‘Chappaquiddick’ Is Duly, Dull-ly Respectful To Kennedy Family Myths

04.04.18 4 months ago 23 Comments

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People have been wondering how Mary Jo Kopechne wound up dead in Ted Kennedy’s car under the water off Chappaquiddick Island since the day her body was discovered on July 19th, 1969. Much of that interest surely stems from the fact that Ted Kennedy’s official account of what happened sounded like bullshit. In telling this story on film, whether out of undue reverence for the usual Camelot myths or legal niceties, Chappaquiddick delivers basically the same fishy story Kennedy did all those years ago. …Why? And considering the mystery was a big part of the interest in this even in the first place, in retelling the story we already know (give or take a few stylized sequences here and there, a dramatic moment in a bathtub, a couple dream sequences) there’s a pretty low ceiling on how exciting it could possibly be. It’s a dull story, well dressed.

Aussie actor Jason Clarke (his father was a sheep shearer!) plays Kennedy, his portrayal so subtle and reserved as to be almost pointless. That’s not a knock on Clarke. On paper it’s a reasonable choice, to soft-pedal an iconic character, to avoid turning the easily-parodied er ah Kennedy into some nasally, dropped R chowdah cartoon. It’s easy to imagine that might distract from the story. David Oyelowo similarly underplayed Martin Luther King to great effect in Selma. But in Chappaquiddick there isn’t much to distract from.

Whether or not you think JFK was bogus (and scholarship seems to suggest that large parts of it were), I understand why Oliver Stone wanted to advance his conspiratorial version of the JFK assassination. Much less clear is why director John Curran (Tracks) and writers Taylor Allen and Andrew Logan wanted to tell this almost painfully non-conspiratorial version of the Chappaquiddick incident. Chappaquiddick‘s Kennedy spends most of the movie wrestling with the decision whether to take responsibility for the car accident or to cover his ass. It’s a relevant conflict, between the CYA, admit-nothing mentality (*cough* Donald Trump! *cough, cough*) and true penitence. A movie about public scandal and damage control might be timely. If only we could tell what this Teddy was meant to be taking responsibility for. Driving drunk? Infidelity? Basic negligence? The movie is wishy-washy on all these points and so nothing lands.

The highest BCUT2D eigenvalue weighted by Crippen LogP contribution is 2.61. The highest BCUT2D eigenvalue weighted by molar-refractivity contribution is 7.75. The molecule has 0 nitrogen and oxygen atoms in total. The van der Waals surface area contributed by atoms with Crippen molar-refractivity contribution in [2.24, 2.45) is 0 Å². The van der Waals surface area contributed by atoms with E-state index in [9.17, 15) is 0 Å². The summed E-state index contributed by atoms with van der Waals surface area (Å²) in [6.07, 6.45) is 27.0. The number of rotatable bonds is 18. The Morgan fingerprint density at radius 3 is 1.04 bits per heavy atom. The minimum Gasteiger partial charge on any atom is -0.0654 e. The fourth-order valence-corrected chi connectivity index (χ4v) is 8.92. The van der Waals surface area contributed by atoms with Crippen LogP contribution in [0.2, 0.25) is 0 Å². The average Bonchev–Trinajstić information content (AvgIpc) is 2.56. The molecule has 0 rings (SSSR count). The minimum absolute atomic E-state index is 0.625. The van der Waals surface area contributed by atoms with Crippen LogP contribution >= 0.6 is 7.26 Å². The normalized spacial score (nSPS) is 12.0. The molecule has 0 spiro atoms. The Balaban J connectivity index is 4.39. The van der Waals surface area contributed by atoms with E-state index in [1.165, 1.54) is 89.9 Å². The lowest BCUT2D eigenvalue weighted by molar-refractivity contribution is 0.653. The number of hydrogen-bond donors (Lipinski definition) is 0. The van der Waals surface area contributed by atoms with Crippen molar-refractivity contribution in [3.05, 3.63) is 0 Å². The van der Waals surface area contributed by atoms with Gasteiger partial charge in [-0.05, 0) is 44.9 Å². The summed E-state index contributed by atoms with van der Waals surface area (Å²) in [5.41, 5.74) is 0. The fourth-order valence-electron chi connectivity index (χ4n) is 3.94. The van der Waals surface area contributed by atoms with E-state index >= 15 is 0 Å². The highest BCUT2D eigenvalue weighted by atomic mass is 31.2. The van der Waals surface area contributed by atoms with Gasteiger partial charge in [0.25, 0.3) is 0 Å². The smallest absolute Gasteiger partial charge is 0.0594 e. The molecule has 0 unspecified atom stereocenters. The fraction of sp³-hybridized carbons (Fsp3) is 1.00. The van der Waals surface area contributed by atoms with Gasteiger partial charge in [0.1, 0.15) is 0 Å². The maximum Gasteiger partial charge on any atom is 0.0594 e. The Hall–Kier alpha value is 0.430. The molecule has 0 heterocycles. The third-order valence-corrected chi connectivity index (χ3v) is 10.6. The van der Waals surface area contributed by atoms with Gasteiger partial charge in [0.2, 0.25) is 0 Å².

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Kate Mara plays Kopechne and gets only a couple throwaway scenes, as if the film was even less interested in the actual dead woman than in the basic facts. Ed Helms plays Teddy’s cousin, Joe Gargan, who organized the house party on Chappaquiddick Island, and after the accident quickly becomes the better angel of Teddy’s nature, urging responsibility (whatever that might look like, it’s not really clear). On Teddy’s other shoulder sits his belittling old pa, the famously corrupt city boss and alleged ex-bootlegger, Joe Kennedy (played by Bruce Dern). Disabled by a stroke and barely able to speak, Joe just keeps wheezing out “alibi,” like Darth Vader, if the Dark Side was high-priced lawyers. This piles on a few subthemes, like Teddy being bullied by his overbearing father and overshadowed by his more famous brothers, and Gargan in turn being overshadowed by Teddy. If the damage control theme is relevant, the brotherly rivalry/disapproving father themes range roughly from done-to-death to who gives a shit. (Who among us hasn’t wondered about Joe Gargan’s lady problems?) More importantly, they’re built on a weak foundation.